In my first installment of this three-part article, I discussed how the training and early job experiences of Warner Burke and myself influenced our thinking and therefore how we approached writing this book.
Warner was trained as a Lewinian psychologist, and my early work experience with David McClelland around motives and competencies played an important role in each of our philosophies.
This article is a continuation of some of our thinking. Warner and I were both impressed with the work of Mike Lombardo and Bob Eichinger, part of which was done through the Center for Creative Leadership and another portion, under their company, Lominger Ltd. Inc.
The real contribution the pair made in the area of leader development was focusing development efforts to more clearly match development needs of the person with development opportunities of jobs and assignments. They whetted people’s appetites that we were finally going to solve some of the thorny issues that prevented organizations from developing or weeding out candidates before they got bigger jobs.
Learning agility was the one big obstacle. Bob and Mike danced around the issue and described it as “learning on the fly.” I don’t know about you, but I still haven’t figured how to convey to a manager how one does that.
A test of sorts was created, but it described several different forms of learning agility. Based on what he saw - and didn’t see – in that “test,” Warner struck out on his own to create a measure for learning agility.
In Warner’s mind, learning agility is a singular concept, not something that has different forms. He and his doctoral students went to the literature on learning agility; that work became Chapter 2 in the book. Warner and his team of doctoral students began creating different test items and performed various research activities to show, statistically, that what he was measuring was, in fact, learning agility.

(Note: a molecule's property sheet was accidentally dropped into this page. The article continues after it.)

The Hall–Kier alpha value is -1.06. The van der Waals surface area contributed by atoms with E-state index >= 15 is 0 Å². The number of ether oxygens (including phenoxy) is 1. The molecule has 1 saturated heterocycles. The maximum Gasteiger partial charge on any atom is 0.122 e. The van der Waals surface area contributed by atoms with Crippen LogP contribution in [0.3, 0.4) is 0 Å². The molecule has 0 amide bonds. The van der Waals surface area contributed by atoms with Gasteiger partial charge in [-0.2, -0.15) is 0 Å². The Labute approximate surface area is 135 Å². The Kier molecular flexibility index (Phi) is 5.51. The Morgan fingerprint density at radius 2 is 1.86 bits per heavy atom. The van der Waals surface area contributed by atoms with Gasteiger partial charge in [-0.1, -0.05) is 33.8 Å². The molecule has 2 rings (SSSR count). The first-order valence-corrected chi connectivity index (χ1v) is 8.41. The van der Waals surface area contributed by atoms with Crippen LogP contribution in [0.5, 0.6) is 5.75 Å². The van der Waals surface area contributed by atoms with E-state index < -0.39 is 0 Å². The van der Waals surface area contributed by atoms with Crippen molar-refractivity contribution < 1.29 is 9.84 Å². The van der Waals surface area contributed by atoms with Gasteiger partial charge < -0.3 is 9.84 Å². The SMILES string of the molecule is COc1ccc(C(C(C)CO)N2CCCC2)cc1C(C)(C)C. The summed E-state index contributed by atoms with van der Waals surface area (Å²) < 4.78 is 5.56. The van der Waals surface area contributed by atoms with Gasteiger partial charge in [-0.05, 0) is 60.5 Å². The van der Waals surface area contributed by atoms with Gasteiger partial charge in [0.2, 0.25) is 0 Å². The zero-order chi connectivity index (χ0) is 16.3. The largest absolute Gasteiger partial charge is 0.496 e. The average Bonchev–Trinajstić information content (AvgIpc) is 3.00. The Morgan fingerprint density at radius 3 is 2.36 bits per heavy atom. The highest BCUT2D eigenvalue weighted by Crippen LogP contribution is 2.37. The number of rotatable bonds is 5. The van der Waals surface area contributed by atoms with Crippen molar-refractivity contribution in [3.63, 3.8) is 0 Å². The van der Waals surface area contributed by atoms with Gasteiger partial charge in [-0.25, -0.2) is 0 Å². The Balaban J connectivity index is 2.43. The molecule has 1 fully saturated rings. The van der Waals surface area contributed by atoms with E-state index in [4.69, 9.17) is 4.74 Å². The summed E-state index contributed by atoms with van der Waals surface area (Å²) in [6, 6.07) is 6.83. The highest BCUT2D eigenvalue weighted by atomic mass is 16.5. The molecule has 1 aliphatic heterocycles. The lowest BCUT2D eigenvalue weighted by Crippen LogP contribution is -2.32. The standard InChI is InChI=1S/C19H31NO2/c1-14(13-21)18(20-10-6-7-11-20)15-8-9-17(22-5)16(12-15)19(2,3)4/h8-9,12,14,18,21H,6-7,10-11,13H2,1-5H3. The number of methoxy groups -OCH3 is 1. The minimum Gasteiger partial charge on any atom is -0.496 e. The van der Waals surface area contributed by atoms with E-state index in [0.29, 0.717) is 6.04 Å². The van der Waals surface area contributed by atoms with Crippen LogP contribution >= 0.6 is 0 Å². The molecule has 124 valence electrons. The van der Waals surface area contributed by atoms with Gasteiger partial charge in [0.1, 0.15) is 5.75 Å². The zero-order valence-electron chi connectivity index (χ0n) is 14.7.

Four years later, Warner ended up with 38 questions that measure learning agility. While every human resource person is not expected to have a graduate-level capability in statistics, you do need a colleague who can help you ask the right questions or understand from a technical report that the test you are looking at meets professional standards.
All tests are not the same; they do not all meet the same professional standards.
Talent management is attracting more sophisticated practitioners with backgrounds in industrial/organizational psychology. When they look at a new test, their first question is, “Can I see the Technical Report?” Anyone can ask that question, but the question should be asked of the test developer.
Was a content validity study done? This will confirm for you that the test is measuring the concept (learning agility) you want to have measured.
There should be a test of reliability performed on the questionnaire. This will tell you at the test-item level that each question is contributing to (in this case) the measurement of learning agility. This test of reliability will also reveal internal consistency among the test questions.